It seems we hear about another breach every day. While we are in a constant search for a solution, unfortunately, there is no single, simple answer.
But this doesn’t mean we have to accept defeat. One of the first steps is to recognize that many promoted opinions about the cause of breaches and the failures of technology are actually myths. These myths obscure a path to increased security and better risk management. And debunking them is an important step towards improving the effectiveness of our security defenses.
Myth #1: Most threats and attacks are very sophisticated
With today’s APTs (Advanced Persistent Threats), zero-days and sophisticated exploits, it has become fashionable to throw up our hands, feeling helpless. It’s clear that trying to stop these attacks is difficult.
But according to Verizon’s 2013 Data Breach Investigations Report (DBIR), 99 percent of breaches involved techniques that were not considered highly difficult. Most data breaches are successful not because of some new, highly sophisticated form of attack. Rather, they are successful because the attackers found an easy, simple point of entry.
Myth # 2: Network controls are useless since all attacks now are layer 7 application level attacks
While many attack attempts come in via port 80, the port used by Web traffic, it doesn’t mean that existing network security technologies are ineffective. A firewall can be used to stop Web-based attacks. Blocking via IP address, whitelisting IPs, and other firewall configuration management techniques can block many application layer 7 attacks as well. Further, another method of stopping layer 7 attacks is to use a risk management tool to understand the path an attack would take to reach critical assets.
Myth # 3: My technology is slow, old, and obsolete (or all of the above)
How many times have we heard “My computer did not function properly, or my technology was too slow, too old, and out of date?” If there is a next gen tool in a particular category, it is obviously better and makes the previous generation obsolete. We hear about an attack being successful and immediately think we need a new tool or a new technology to stop the new attack.
Typically the technology deployed could have protected you, but it was misconfigured. Misconfigurations can entail a firewall setting allowing traffic to or from a specific IP or via a port that should have been closed. Or there could be a misconfiguration on a server, such as file permissions set incorrectly.
Misconfigurations can also take the form of an endpoint setting that resulted in a patch or remediation not being applied. And something as simple as not having automatic updates turned on could result in a new patch not being applied.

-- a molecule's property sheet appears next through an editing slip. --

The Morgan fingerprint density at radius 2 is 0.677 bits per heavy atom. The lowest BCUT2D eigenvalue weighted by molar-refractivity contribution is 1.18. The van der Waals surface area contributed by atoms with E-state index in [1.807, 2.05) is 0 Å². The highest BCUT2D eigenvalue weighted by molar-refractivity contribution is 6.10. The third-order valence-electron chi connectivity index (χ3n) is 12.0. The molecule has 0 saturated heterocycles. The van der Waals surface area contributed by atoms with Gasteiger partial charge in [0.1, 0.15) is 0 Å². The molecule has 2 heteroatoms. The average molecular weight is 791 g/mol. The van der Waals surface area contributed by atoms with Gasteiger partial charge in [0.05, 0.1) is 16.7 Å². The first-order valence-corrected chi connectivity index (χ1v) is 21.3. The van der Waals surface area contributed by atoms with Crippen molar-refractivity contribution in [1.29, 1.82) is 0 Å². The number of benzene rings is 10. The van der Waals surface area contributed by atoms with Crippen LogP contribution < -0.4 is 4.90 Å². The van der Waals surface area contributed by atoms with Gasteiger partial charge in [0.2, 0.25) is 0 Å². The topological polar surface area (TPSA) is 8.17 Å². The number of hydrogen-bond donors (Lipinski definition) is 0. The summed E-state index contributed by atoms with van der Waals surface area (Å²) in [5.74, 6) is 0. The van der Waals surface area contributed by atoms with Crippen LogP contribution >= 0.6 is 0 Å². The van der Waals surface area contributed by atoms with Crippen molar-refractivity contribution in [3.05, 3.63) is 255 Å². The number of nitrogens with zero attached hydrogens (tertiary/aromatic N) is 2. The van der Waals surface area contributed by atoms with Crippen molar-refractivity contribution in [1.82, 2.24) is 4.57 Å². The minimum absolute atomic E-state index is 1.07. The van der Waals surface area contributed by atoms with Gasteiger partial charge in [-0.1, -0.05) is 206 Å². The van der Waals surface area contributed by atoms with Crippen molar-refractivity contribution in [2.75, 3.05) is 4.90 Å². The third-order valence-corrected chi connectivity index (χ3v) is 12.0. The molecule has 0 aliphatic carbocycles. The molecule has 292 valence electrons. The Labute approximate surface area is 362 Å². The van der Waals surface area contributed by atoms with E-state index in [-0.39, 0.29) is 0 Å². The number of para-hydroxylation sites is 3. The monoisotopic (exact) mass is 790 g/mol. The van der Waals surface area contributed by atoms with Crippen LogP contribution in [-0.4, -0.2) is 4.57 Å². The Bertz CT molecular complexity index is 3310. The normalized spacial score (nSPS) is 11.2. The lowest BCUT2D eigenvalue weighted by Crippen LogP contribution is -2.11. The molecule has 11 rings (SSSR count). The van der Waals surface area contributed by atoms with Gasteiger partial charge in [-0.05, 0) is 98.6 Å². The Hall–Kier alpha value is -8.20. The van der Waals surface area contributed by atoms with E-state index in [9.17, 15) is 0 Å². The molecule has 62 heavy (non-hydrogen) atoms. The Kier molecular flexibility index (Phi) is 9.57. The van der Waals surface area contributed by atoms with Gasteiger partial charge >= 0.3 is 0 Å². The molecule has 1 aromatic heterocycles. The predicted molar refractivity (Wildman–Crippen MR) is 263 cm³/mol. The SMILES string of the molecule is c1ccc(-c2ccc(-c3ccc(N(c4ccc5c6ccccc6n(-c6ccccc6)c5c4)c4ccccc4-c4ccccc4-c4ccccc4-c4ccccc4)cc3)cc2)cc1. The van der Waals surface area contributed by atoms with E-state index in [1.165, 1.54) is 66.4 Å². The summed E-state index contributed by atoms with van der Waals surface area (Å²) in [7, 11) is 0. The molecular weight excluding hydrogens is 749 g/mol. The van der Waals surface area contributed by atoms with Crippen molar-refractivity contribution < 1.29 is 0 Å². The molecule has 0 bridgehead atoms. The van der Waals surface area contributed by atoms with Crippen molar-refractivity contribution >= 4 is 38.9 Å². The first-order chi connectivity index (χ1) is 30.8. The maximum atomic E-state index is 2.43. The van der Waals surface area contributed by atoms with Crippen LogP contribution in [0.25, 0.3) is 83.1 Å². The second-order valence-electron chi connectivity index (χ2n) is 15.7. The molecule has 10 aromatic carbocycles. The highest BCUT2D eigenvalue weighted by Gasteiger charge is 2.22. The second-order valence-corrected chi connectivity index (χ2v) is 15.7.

Myth # 4: It’s impossible to prevent breaches; I should just concentrate on response
There is a trend in the security industry that data breaches and security incidents are unstoppable. Instead of applying resources to breach prevention, the tendency is to put resources into incident discovery and breach response. The implications of redirecting significant resources away from prevention toward response is that more breaches will occur requiring more time and effort on detection and response.
Risk management dictates that we manage acceptable levels of risk. While this should not mean dedicating more resources into prevention than the risk is worth, it does not mean full-scale surrender. There is obviously a balance that needs to be struck. If you take basic steps to harden your systems you can greatly reduce your risk of a breach. Again, according to the latest Verizon DBIR, 75 percent of attacks were opportunistic, meaning they were carried out because they were easy and available.
Myth #5: If I keep my systems patched, I can prevent all breaches
Staying on top of all of the software patches released can be daunting. In most organizations, there is a quality assurance process where the patch is tested before implementation. But by the time a new patch is tested and made ready to implement systemwide, there is already another new patch available.
Scanning for vulnerabilities is not as easy as it used to be either. With so many mobile and remote devices, they are not always on the network when you run your vulnerability scan.
Remember, even if you stay on top of your vulnerability management and patching, the weakest link in your defense still sits behind the keyboard. Being socially engineered to give up your password or installing malware could make your hard work for naught.
As mentioned, data breaches are by and large acts of opportunity. Understanding how they occur, and separating the truth from the myths can make your chances of being the next victim of a data breach much less likely. Insight into the state of your network, implementing basic controls and management can decrease the likelihood that your network will be breached. And utilizing security management to manage firewall rules and network security policies along with a risk management solution are some of the best precautions you can take to thwart would-be intruders.
Jody Brazil is the president and CTO of FireMon.